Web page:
Friday, February 01, 2008

Remember What Is Important, Really

This blog is mostly for me, because I am mostly guilty . . .

A few minutes ago I received a call from Katy, my oldest daughter, and an e-mail from my second daughter, Kandi, just a few moments later. One of their close college friends, all of 26 years old, passed away yesterday from cancer. It began as a small tumor on his tongue, metastasized and he suffered greatly before he died.

He worked for a magazine and had a bright future, a serious girlfriend, everything to live for and so much life left based on the odds.

But, I am reminded that the odds, or probabilities, of living 76.8 years are just that, what is probable. When you flip a coin the odds are 50% you'll get heads everytime you flip it. But even if you flip the coin 10 times and get heads all ten times the odds are still 50% you'll flip tails on the next toss. That is a metaphor for my life, for everyone's life, but I often forget it, acting as if someone has given me a guarantee of 76.8 years because those are the odds, spread over an entire population.

But I am not an entire population. I am one man who has arrived at 56 years old. And while the odds say I have 20 more Summers in which to enjoy the sunshine, 20 more Autumns to watch the leaves change, 20 more years to get up each morning and be productive if I choose to be, 20 more years to love my wife and children, and 20 more years to be thankful that each day is mine to enjoy if I choose to do so, those odds provide no guarantee that today or tomorrow won't turn up tails.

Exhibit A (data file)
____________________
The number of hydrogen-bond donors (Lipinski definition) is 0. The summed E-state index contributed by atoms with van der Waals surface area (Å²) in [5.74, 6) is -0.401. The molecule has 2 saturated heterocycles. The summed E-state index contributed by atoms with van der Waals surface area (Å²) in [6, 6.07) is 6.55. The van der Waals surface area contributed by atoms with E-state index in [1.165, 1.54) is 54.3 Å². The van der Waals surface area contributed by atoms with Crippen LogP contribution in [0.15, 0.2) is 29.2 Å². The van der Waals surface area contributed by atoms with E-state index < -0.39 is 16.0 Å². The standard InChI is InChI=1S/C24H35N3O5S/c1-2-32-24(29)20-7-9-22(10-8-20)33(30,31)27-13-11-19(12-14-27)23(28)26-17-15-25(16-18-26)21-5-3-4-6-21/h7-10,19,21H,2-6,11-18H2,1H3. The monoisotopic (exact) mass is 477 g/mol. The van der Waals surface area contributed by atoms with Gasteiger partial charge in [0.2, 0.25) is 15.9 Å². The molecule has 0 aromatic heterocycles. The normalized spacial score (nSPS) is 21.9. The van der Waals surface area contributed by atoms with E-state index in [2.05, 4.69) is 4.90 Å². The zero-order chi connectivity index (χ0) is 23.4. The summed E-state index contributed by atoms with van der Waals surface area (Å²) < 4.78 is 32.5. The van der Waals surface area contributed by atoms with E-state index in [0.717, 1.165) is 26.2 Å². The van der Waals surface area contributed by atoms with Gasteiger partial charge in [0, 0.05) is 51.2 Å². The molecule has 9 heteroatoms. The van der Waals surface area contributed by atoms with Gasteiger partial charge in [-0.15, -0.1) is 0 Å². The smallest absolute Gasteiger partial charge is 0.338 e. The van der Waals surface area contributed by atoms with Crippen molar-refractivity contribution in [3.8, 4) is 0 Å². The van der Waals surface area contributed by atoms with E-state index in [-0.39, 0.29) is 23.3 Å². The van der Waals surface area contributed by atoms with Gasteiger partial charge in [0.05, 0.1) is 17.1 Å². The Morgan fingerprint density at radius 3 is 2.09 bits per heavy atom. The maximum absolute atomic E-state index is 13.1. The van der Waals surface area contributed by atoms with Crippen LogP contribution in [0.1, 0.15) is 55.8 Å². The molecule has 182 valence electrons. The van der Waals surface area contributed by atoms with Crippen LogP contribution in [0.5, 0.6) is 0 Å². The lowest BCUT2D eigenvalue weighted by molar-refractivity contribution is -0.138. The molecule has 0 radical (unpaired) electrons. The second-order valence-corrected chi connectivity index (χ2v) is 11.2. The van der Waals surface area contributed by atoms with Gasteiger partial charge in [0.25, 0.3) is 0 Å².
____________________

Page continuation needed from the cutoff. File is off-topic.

The tragedy of this young man reminds me that most of what I fret about is just part of the game - and that like all games, this game is meant to be enjoyed if only because the game is more about keeping the game going and enjoying every move than it is about winning, which I am reminded this morning is not possible.

So, with that observation I am going to get up from this desk right now, grab up some leashes and take two or three dogs to the park and I am going to try and be present enjoying every moment, and when I catch myself (as I surely will) fretting about some event that happened that didn't work out exactly as I had planned, or some future event that may happen, I am going to stop and say out loud, "You should be so lucky as to be here for that event or any other. The challenge is to figure how how to appreciate it."